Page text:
Description of the target populations

For this guideline, the panel separately considered 2 groups of patients: those with COVID-19–related acute illness and critical illness. These patient populations are typically defined by the setting of hospital admission (medical ward and ICU/CCU, respectively) as an indication of illness severity.39  However, the panel acknowledged that during the COVID-19 pandemic, such patients may not be admitted to the hospital or ICU owing to limitations in hospital capacity and health care resources, despite meeting traditional criteria for provision of care in these settings. The panel also acknowledged that criteria for admission to the hospital or ICU/CCU may vary by institution or region. Therefore, the panel defined COVID-19–related acute illness and critical illness based on clinical features rather than the type of unit to which the patient was admitted (Table 2).39-43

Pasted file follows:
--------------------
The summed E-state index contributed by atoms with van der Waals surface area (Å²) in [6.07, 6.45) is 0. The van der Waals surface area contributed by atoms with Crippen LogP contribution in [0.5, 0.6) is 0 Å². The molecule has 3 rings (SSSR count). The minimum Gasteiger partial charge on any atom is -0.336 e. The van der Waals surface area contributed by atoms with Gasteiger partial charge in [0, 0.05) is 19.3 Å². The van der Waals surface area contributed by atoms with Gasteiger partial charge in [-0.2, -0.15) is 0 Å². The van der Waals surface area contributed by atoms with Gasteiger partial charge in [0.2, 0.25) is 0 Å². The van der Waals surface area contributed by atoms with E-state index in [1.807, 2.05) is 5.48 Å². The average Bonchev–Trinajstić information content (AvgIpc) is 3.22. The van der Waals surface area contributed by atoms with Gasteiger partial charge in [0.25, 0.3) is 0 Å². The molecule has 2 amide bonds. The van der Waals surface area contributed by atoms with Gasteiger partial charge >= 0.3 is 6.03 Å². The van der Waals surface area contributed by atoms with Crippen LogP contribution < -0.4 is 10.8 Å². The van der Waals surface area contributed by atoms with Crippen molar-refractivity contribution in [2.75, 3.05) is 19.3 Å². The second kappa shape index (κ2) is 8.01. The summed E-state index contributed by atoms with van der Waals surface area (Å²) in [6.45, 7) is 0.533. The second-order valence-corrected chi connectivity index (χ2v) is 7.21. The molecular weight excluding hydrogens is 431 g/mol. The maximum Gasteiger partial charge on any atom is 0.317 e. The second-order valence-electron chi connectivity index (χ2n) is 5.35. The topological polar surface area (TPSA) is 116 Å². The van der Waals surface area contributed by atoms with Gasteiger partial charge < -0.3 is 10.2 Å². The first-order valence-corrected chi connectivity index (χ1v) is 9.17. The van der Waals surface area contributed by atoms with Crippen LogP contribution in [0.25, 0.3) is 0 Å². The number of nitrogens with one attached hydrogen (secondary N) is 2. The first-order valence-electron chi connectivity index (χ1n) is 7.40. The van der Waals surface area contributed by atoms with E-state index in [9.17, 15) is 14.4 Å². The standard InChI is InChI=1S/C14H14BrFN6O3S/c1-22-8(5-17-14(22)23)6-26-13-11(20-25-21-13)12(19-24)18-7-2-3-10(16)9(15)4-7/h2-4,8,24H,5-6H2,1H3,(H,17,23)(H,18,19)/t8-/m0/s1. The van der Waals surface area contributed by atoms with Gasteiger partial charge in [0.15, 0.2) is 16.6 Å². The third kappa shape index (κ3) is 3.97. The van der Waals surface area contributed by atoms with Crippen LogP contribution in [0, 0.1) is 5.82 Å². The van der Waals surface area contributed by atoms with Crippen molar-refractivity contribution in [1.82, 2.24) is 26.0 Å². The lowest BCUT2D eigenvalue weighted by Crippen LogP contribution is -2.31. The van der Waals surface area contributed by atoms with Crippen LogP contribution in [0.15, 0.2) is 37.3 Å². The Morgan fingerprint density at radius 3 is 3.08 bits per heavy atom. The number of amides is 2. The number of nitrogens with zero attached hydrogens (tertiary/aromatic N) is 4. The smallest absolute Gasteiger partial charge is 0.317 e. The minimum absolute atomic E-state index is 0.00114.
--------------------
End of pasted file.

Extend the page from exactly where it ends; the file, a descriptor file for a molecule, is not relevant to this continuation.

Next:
Table 2.

Definitions of target populations

Target populationDefinition
Critically ill • Patients with COVID-19 who develop respiratory or cardiovascular failure normally requiring advanced clinical support in the ICU or CCU, but could include admission to another department if the ICU/CCU was over capacity
• ICU/CCU capacity and admission criteria could vary according to the specific setting 
Acutely ill • Patients with COVID-19 who require hospital admission without advanced clinical support (ie, not to the ICU/CCU), but could include treatment in other settings if the hospital was over capacity
• Hospital capacity and admission criteria could vary according to the specific setting 
Target populationDefinition
Critically ill • Patients with COVID-19 who develop respiratory or cardiovascular failure normally requiring advanced clinical support in the ICU or CCU, but could include admission to another department if the ICU/CCU was over capacity
• ICU/CCU capacity and admission criteria could vary according to the specific setting 
Acutely ill • Patients with COVID-19 who require hospital admission without advanced clinical support (ie, not to the ICU/CCU), but could include treatment in other settings if the hospital was over capacity